We’ll call the extra year “remedial skills.”
First semester: math!
Do the math with me, won’t you? 24 hours ÷ a dose every 6 hours = 4 doses. 4 doses x 5 milliliters each = 20 milliliters.
So…why, exactly, are we cautioning the patient not to exceed 30 ml in 24 hours? Because math is hard, and I’m guessing because we assume most patients will take more than they’re prescribed. So either the doctor’s math is lousy or his faith in humanity has been crushed. Yeah, I’m going with the latter.
Second semester: penmanship!
You know, this one isn’t as bad as others I’ve seen, partly because the quantity is a big tip-off when determining which medication the doctor intended.
I know doctors’ bad handwriting is a long-standing joke. We see someone with horrendous penmanship and say, “Ha ha! You should be a doctor!” But this isn’t funny. Sloppy prescriptions slow us down, and they increase the odds of medication errors. The prescription above is for a 12-year-old patient. Would you want your child on the receiving-end of this prescription?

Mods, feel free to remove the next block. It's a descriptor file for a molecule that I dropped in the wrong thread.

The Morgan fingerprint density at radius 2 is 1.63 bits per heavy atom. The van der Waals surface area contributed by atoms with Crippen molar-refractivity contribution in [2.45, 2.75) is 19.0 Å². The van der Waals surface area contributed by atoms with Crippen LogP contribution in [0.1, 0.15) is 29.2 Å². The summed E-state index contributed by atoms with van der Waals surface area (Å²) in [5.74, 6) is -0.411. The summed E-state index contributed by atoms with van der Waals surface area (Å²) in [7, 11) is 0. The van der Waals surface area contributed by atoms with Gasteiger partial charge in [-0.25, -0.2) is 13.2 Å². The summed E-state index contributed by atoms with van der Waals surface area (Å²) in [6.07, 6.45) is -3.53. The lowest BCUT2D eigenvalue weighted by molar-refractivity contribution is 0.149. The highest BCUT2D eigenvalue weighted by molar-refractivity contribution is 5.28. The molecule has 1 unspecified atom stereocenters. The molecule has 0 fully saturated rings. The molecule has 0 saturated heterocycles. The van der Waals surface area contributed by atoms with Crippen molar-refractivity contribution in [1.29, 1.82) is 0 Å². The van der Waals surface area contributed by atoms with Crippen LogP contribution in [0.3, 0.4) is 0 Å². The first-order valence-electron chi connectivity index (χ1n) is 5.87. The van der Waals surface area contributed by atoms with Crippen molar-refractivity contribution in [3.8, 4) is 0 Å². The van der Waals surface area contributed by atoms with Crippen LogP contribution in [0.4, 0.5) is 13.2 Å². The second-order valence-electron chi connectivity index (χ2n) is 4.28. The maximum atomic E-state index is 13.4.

I know I’m generalizing, and many doctors are wonderful, conscientious individuals who do their best to get it right. To those doctors I say thank you—I appreciate your efforts and wish all doctors were like you.
To the rest—the doctors with lousy handwriting with stupid instructions…the doctors who become angry when we call with questions—you aren’t God. You aren’t even God’s gift to the medical profession. Get over yourselves and remember who your customers are.
Whoops. This was going to be a light-hearted post about silly pharmacy stuff. Apparently I have some anger issues. Who knew?
*Adding to the “who knew” list for the evening: I’m British. At least, according to the WordPress Proofreader, which gave me this suggestion: